Naming the Insured – Business Interruption policies
When it comes to business interruption insurance, which is the focus of today’s post, two things come to mind when it comes to ensuring that all the legal entities are listed as named insureds.
The first is that when it comes to a group of companies it is important that all the revenue and expenses of all the entities that are to be included are included and that the entities involved are then named on the schedule. Many times in claims I have seen a group say XYZ Group Pty Ltd as the named insured and the revenue of say three subsidiaries are included in the calculation of the Sum Insured / Declared Value but when I did my review I found that the group had many more revenue generating companies in the group.
Where it is a business pack those unnamed entities will, under many such policies, simply not be covered.
It is different under and Industrial Special Risks (“ISR”) policy where as I explained yesterday if any named insured has more than 50% of the voting rights in another entity then that subsidiary is automatically insured.
As co-insurance is tested across the group as a whole for business interruption. This is different to the property /material damage section of the ISR where the test is at the situation. As such to miss the insurable gross profit of even one subsidiary can cause a reduction in a valid claim due to under insurance.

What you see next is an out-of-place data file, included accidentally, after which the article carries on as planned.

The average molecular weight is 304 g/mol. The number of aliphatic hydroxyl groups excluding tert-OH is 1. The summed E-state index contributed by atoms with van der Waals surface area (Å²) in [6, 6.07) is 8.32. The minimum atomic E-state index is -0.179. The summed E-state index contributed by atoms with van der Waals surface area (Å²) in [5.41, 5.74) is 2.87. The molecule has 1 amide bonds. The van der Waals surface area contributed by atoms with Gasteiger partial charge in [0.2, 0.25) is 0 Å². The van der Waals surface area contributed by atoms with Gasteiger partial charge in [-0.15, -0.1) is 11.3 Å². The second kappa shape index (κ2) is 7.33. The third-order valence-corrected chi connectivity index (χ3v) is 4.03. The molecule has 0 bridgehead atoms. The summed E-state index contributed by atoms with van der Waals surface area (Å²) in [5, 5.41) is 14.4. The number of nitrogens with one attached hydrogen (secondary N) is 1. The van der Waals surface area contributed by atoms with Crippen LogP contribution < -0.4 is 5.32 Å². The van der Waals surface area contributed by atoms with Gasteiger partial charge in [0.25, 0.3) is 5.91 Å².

The second issue centres around loss of rent where one member of the group owns the building(s) and another entity is an operating company and is a tenant.
As I have often explained in previous posts, it is important to insure rent as an Insured Standing Charge. If you have missed these articles and want more on this topic please visit BIcalculator.com under the heading: How should I Insured for Loss of Rent?
The point that I wish to reinforce here is that the operating company should have rent insured. This is done under the Difference Method used by most Business Packs and ISR policies by not showing rent as an Uninsured Working Expense.
The bit that is often missed is that in the event of damage that makes the building untentanable, the tenant operation moves out and uses their insurance and ongoing sales to fund paying an alternative landlord for fresh premises.
But where does this leave the entity that owns the building. They no longer are earning rent and may well have finance arrangements in place. As such loss of rent ought to be seperately insured under the group program for this entity as well. This in effect means that rent is insured twice. Once by the tenant entity and once by the landlord entity. This way all members of the Group are protected.
This is the same situation if the landlord and tenant are unrelated parties. Just because they are related does not change the situation when it comes to rent insurance.
With the landlord, remember to include the outgoings paid by the tenant to fully protect the landlord entity. Again this is the same whether the entities are related or not.
If you wish to learn more about business interruption please have a look at the free eBook Mannings Guide to Interruption Insurance.
That is it for today. I will come back tomorrow and look at liability /financial lines products and at the request of readers I will come back and look at trusts and innocent insured’s later in the week. Thanks to those that have written on this topic. Clearly the posts are timely.